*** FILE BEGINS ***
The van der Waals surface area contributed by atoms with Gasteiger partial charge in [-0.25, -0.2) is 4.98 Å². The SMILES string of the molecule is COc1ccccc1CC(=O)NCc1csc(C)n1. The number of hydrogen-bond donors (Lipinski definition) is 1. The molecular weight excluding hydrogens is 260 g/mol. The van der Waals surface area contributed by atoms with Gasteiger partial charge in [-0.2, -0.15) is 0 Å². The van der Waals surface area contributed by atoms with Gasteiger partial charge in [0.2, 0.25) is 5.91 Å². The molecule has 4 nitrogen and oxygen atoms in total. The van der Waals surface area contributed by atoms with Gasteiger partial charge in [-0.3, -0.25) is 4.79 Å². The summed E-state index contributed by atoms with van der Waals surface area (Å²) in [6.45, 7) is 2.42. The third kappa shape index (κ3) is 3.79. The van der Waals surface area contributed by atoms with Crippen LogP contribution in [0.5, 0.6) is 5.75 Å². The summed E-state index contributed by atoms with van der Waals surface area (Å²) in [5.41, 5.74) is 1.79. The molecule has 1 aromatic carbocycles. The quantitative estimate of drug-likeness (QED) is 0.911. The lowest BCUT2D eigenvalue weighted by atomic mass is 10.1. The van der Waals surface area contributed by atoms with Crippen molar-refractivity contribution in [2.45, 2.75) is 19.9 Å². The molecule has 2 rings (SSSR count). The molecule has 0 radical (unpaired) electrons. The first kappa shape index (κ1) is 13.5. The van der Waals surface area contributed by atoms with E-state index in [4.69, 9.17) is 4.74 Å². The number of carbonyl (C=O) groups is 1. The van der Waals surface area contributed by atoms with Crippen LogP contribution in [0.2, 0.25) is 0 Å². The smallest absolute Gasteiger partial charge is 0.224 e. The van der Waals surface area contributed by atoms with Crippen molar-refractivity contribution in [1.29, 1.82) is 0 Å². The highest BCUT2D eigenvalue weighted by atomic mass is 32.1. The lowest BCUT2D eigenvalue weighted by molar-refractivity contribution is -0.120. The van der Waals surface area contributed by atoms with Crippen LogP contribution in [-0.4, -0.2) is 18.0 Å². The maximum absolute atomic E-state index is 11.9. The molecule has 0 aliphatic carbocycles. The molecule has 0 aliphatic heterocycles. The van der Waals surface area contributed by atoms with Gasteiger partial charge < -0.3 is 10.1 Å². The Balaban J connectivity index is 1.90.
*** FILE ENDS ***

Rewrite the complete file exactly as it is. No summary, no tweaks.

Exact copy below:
The van der Waals surface area contributed by atoms with Gasteiger partial charge in [-0.25, -0.2) is 4.98 Å². The SMILES string of the molecule is COc1ccccc1CC(=O)NCc1csc(C)n1. The number of hydrogen-bond donors (Lipinski definition) is 1. The molecular weight excluding hydrogens is 260 g/mol. The van der Waals surface area contributed by atoms with Gasteiger partial charge in [-0.2, -0.15) is 0 Å². The van der Waals surface area contributed by atoms with Gasteiger partial charge in [0.2, 0.25) is 5.91 Å². The molecule has 4 nitrogen and oxygen atoms in total. The van der Waals surface area contributed by atoms with Gasteiger partial charge in [-0.3, -0.25) is 4.79 Å². The summed E-state index contributed by atoms with van der Waals surface area (Å²) in [6.45, 7) is 2.42. The third kappa shape index (κ3) is 3.79. The van der Waals surface area contributed by atoms with Crippen LogP contribution in [0.5, 0.6) is 5.75 Å². The summed E-state index contributed by atoms with van der Waals surface area (Å²) in [5.41, 5.74) is 1.79. The molecule has 1 aromatic carbocycles. The quantitative estimate of drug-likeness (QED) is 0.911. The lowest BCUT2D eigenvalue weighted by atomic mass is 10.1. The van der Waals surface area contributed by atoms with Crippen molar-refractivity contribution in [2.45, 2.75) is 19.9 Å². The molecule has 2 rings (SSSR count). The molecule has 0 radical (unpaired) electrons. The first kappa shape index (κ1) is 13.5. The van der Waals surface area contributed by atoms with E-state index in [4.69, 9.17) is 4.74 Å². The number of carbonyl (C=O) groups is 1. The van der Waals surface area contributed by atoms with Crippen LogP contribution in [0.2, 0.25) is 0 Å². The smallest absolute Gasteiger partial charge is 0.224 e. The van der Waals surface area contributed by atoms with Crippen molar-refractivity contribution in [1.29, 1.82) is 0 Å². The highest BCUT2D eigenvalue weighted by atomic mass is 32.1. The lowest BCUT2D eigenvalue weighted by molar-refractivity contribution is -0.120. The van der Waals surface area contributed by atoms with Crippen LogP contribution in [-0.4, -0.2) is 18.0 Å². The maximum absolute atomic E-state index is 11.9. The molecule has 0 aliphatic carbocycles. The molecule has 0 aliphatic heterocycles. The van der Waals surface area contributed by atoms with Gasteiger partial charge < -0.3 is 10.1 Å². The Balaban J connectivity index is 1.90.